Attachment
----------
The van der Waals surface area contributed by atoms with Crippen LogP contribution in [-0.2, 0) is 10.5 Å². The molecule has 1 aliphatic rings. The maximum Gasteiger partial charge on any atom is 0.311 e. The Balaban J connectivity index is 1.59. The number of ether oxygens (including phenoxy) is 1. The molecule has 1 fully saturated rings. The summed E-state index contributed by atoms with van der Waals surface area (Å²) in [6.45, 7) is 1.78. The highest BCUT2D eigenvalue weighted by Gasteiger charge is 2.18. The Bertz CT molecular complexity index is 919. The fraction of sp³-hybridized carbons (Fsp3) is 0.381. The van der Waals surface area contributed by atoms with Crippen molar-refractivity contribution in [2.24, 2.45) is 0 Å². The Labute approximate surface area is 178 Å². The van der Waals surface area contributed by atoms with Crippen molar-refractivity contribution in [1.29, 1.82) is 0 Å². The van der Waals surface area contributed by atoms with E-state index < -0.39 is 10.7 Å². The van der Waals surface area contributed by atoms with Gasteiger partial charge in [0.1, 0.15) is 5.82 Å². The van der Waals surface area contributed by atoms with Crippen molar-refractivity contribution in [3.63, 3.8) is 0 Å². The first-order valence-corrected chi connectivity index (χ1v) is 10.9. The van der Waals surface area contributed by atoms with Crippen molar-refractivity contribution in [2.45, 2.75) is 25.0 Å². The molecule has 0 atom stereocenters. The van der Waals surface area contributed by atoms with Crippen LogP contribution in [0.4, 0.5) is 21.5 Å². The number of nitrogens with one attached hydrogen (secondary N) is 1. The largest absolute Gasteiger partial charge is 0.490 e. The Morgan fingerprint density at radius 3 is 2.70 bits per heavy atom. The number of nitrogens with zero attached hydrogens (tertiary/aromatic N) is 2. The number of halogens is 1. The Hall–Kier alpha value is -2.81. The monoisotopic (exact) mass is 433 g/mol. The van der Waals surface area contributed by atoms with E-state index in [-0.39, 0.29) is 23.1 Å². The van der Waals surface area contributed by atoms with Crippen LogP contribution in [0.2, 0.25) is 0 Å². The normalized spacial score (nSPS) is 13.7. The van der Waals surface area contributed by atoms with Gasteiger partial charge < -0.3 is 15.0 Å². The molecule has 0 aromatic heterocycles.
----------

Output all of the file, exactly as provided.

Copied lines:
The van der Waals surface area contributed by atoms with Crippen LogP contribution in [-0.2, 0) is 10.5 Å². The molecule has 1 aliphatic rings. The maximum Gasteiger partial charge on any atom is 0.311 e. The Balaban J connectivity index is 1.59. The number of ether oxygens (including phenoxy) is 1. The molecule has 1 fully saturated rings. The summed E-state index contributed by atoms with van der Waals surface area (Å²) in [6.45, 7) is 1.78. The highest BCUT2D eigenvalue weighted by Gasteiger charge is 2.18. The Bertz CT molecular complexity index is 919. The fraction of sp³-hybridized carbons (Fsp3) is 0.381. The van der Waals surface area contributed by atoms with Crippen molar-refractivity contribution in [2.24, 2.45) is 0 Å². The Labute approximate surface area is 178 Å². The van der Waals surface area contributed by atoms with Crippen molar-refractivity contribution in [1.29, 1.82) is 0 Å². The van der Waals surface area contributed by atoms with E-state index < -0.39 is 10.7 Å². The van der Waals surface area contributed by atoms with Gasteiger partial charge in [0.1, 0.15) is 5.82 Å². The van der Waals surface area contributed by atoms with Crippen molar-refractivity contribution in [3.63, 3.8) is 0 Å². The first-order valence-corrected chi connectivity index (χ1v) is 10.9. The van der Waals surface area contributed by atoms with Crippen molar-refractivity contribution in [2.45, 2.75) is 25.0 Å². The molecule has 0 atom stereocenters. The van der Waals surface area contributed by atoms with Crippen LogP contribution in [0.4, 0.5) is 21.5 Å². The number of nitrogens with one attached hydrogen (secondary N) is 1. The largest absolute Gasteiger partial charge is 0.490 e. The Morgan fingerprint density at radius 3 is 2.70 bits per heavy atom. The number of nitrogens with zero attached hydrogens (tertiary/aromatic N) is 2. The number of halogens is 1. The Hall–Kier alpha value is -2.81. The monoisotopic (exact) mass is 433 g/mol. The van der Waals surface area contributed by atoms with E-state index in [-0.39, 0.29) is 23.1 Å². The van der Waals surface area contributed by atoms with Crippen LogP contribution in [0.2, 0.25) is 0 Å². The normalized spacial score (nSPS) is 13.7. The van der Waals surface area contributed by atoms with Gasteiger partial charge < -0.3 is 15.0 Å². The molecule has 0 aromatic heterocycles.